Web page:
Mystery surrounds French oyster ban
Shellfish spat highlights problems with generic safety tests.
A ban on the sale of France's famous Arcachon oysters this August provoked angry demonstrations by oyster farmers, who say that there's no way of proving the shellfish were actually toxic. The controversy has thrown a spotlight on the shortcomings of current safety testing.
The oysters were pulled on 31 August when they failed the standard test: mice injected with shellfish juices died. Two people in the area have died. Although an autopsy later showed that one patient died of causes unrelated to shellfish, the other case is still unclear.
No rush of people appeared at clinics with complaints of poisoning, and no toxic algae could be detected in the water. Laurent Rosso, director of food-quality research at the French Food Safety Agency at Maisons-Alfort in the southwest suberbs of Paris, admits that they have no idea what killed the mice. So what's been going on?
Ifremer's Phycotoxin laboratory in Nantes
In the test, the fatty part of the digestive glands of shellfish are extracted using solvents, the solvents are washed away, and the result is injected into three mice. If two of the three mice die within 24 hours, a ban is placed on human consumption. The ban is lifted after two consecutive tests turn up negative (as happened in this case on 14 September).
But events have highlighted problems with this bioassay. The dead mice don't indicate which toxins are present, or in what concentrations. "It's just a global test," says Zouher Amzil, head of the main phycotoxin laboratory at France's national marine research agency, Ifremer, in Nantes.
And false positives, though rare, can happen. The solvent used to pull material from the oysters can be itself fatal to mice, so if it isn't properly washed from the extract then the mice can die even when the shellfish are clean.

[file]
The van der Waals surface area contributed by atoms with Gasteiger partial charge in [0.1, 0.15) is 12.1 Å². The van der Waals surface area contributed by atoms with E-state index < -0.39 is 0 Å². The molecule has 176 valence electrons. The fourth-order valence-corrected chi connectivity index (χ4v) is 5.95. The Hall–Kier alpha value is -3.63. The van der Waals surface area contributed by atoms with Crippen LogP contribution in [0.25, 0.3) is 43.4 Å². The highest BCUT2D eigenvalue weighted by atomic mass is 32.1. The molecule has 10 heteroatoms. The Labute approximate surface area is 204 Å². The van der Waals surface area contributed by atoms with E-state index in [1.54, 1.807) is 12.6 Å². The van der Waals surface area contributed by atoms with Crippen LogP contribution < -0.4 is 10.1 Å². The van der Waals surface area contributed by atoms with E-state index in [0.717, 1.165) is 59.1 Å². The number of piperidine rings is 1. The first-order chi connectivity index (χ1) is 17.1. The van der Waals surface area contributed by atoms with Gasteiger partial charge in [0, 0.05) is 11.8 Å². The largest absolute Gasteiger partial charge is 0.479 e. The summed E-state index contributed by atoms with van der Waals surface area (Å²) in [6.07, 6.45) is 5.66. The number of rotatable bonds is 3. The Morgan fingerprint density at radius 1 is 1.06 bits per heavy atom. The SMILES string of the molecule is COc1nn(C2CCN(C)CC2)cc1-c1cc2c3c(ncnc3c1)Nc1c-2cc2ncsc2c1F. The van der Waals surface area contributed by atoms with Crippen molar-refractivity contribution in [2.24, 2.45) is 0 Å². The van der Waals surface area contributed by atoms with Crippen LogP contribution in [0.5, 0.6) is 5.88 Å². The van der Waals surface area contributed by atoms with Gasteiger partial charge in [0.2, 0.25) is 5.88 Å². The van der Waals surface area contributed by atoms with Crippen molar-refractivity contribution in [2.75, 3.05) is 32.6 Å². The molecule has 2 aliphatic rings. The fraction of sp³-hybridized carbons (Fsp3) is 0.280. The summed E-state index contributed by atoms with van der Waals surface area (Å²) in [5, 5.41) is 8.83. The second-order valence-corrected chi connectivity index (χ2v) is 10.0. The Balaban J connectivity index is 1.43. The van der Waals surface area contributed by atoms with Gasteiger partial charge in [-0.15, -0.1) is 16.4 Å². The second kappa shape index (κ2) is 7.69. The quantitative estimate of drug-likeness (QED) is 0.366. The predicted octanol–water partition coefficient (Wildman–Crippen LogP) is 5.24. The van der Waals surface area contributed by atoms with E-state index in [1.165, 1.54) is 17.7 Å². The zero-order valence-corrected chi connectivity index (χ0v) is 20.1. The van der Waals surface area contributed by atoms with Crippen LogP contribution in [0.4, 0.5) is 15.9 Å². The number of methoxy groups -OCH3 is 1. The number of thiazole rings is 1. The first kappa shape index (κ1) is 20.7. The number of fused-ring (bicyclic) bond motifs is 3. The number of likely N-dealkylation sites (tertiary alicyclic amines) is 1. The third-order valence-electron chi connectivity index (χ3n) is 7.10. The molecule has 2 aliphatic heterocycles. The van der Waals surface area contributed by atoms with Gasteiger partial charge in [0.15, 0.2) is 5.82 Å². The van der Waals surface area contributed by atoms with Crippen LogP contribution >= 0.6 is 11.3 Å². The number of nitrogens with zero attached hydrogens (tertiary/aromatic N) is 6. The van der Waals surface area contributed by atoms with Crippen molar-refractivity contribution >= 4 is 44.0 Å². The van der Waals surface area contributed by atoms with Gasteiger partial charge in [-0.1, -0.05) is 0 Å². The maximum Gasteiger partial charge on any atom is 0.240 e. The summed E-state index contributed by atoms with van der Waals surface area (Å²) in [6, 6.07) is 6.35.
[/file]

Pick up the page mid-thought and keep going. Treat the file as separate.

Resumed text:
For these reasons, the German Federal Institute for Risk Assessment in Berlin, for one, argues that the mouse test should be replaced with more specific chemical tests for known phycotoxins.
"Chemical assays are better than the mouse assay," agrees Russo. He thinks that mouse deaths almost always mean there is a problem, but concedes that the lack of detail can be problematic.
Chemical tests would allow experts to assess the threat to humans better. This in turn would allow authorities to weigh up whether a ban on shellfish sales was warranted.
However, such tests aren't necessarily simple and they haven't been validated for the purpose of keeping people safe from toxins, points out Rosso. "There are no tests that are sufficiently robust and reliable to be used accurately on an operational basis," he says. Some specific bioassays are being developed by a European project called BIOTOXMARIN, for instance. But, says Rosso, "they are still in the research phase".
Other experts, including Amzil, say a mouse test would still be needed to catch any as-yet-unknown toxins.
Cases of such 'mystery' toxins are very rare. They have shown up in other places around the world, but have inevitably been traced back to a toxic plankton not typical of the region, perhaps transported in the ballast water of ships. Amzil expects that a similar explanation will be forthcoming in this case.
Researchers are now scouring the oysters and the water for any signs of toxin. "We will search for what killed the mice, and see if it was a potential risk for man," says Amzil.
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